Note: This review is based on the Japanese version of the game.
Nihon Falcom is a small and relatively unknown Japanese game developer. The United States has seen few of their titles, and many RPG gamers, save the truly hardcore, have never even heard of them or the masterpieces they’ve created throughout the past decade. With grand series such as Ys, The Legend of Heroes, Vantage Master, and many others, Falcom amassed a small and dedicated cult following of its fans and is still making games to date. To celebrate the great titles of their past, however, they released the Falcom Classics series on the Sega Saturn, the second installment of which features ports of the magnificent Ys II: Ancient Ys Vanished The Final Chapter and Asteka II: The Temple of the Sun.
For those unfamiliar with the series’ history, Ys I and II were originally released together, on the same CD, in a package for the TurboGrafx-16 system known as Ys Books I & II. The second game is a direct sequel to the first and resumes the action immediately where the first game left off. If you’re wondering what exactly Ys is, it is a floating continent in the sky ruled by six benevolent priests and two goddesses. These priests sealed their knowledge in tomes known as the six books of Ys and hid them in the land of Esteria, the mainland continent below. When monsters suddenly appeared and began invading Esteria, Adol Christin (the series’ red-haired, wandering swordsman protagonist) appeared and set out to liberate the country from the evil it had become infected with. At the heart of this evil lies a massive structure known as Darm Tower, where Dark Fact, a dark elf bent on world domination, awaited his conquest atop its summit.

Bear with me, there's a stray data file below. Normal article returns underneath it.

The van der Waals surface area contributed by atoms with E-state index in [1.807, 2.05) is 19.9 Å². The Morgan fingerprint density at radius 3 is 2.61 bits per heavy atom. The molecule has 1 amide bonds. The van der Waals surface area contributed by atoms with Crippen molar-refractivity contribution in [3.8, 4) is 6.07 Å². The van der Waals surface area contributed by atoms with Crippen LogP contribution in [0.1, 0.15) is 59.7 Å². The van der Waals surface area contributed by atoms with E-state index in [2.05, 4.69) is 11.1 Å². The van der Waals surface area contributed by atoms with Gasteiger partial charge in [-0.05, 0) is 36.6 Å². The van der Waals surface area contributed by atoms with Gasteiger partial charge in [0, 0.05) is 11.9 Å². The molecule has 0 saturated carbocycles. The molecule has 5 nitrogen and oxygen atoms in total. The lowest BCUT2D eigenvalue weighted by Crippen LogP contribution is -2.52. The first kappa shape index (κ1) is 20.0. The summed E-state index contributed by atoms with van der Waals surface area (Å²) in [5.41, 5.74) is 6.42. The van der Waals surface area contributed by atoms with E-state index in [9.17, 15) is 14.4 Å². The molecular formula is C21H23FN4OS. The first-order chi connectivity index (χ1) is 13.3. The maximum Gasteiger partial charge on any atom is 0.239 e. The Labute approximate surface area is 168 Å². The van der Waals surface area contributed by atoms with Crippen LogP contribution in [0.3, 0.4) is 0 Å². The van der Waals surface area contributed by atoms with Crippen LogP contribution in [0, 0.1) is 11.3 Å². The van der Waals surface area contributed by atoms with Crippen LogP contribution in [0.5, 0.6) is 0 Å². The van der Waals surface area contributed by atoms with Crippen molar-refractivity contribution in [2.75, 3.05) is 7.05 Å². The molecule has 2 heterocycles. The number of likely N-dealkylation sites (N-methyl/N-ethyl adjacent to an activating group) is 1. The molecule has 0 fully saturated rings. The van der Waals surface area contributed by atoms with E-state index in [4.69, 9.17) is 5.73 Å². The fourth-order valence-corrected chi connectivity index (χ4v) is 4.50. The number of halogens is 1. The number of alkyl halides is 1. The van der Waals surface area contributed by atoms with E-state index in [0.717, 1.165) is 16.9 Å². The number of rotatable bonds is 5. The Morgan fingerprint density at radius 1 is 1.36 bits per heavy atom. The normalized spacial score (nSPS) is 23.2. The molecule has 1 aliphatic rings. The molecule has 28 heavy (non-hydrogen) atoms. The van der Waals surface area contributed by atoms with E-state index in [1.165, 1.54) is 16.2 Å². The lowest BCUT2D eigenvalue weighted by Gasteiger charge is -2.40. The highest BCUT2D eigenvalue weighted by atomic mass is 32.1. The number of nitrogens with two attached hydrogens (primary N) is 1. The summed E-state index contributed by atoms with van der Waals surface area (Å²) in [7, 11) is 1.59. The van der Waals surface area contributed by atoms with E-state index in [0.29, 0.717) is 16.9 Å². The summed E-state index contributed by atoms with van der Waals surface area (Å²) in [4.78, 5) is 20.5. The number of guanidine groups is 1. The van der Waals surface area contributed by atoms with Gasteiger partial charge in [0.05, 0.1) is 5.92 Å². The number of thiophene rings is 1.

In the case of Ys II: Ancient Ys Vanished The Final Chapter, Adol has just finished gathering the six books of Ys. Having ascended to the summit of Darm Tower, he bravely fought and destroyed the evil lord Dark Fact, and upon Adol’s victory, the tomes he had collected throughout his journey in the first game began to glow brightly. Adol is then engulfed in a brilliant light and rockets off the tower, flying straight to the land of Ys, a floating continent in the sky.
While already a captivating prelude, the Ys series is enhanced by the fact that it contains a fair share of beautiful anime scenes, and the previously mentioned events are all a part of the game’s opening sequence. In the TurboGrafx installments of the series, these scenes mainly consisted of anime stills with other effects occurring around them. The Saturn version of Ys II, however, kicks this effect up a notch by actually having animated, moving scenes, albeit slightly choppy due to the system hardware’s weakness in the field of movies.
Upon his crash landing on Ys, the weary Adol is greeted by the cheerful Lilia, a young and optimistic girl from the village of Lance. She takes him back to that exact village, where our protagonist’s adventure to unravel the secrets of the land and exterminate the evil roots deep within it lead him to explore through mysterious caverns, icy mountain slopes, blazing infernos, and finally into the heart of evil itself – the ominous Palace of Salomon. Be aware, though, that Ys II is not a game to purchase for a poignant and profound storyline. Character development is almost nonexistent, but the gameplay department is where this gem truly shines.
Gameplay in Ys II is similar to The Legend of Zelda in many ways. Throughout his journey, Adol gains experience and gold from defeating his foes, and is able to purchase a variety of equipment and items to bolster his strength. He is also capable of wielding a variety of magic wands, each of which have a different effect, whether it be offensive, defensive, or a support spell. Ys II is unique, however, in the way that battle itself is conducted.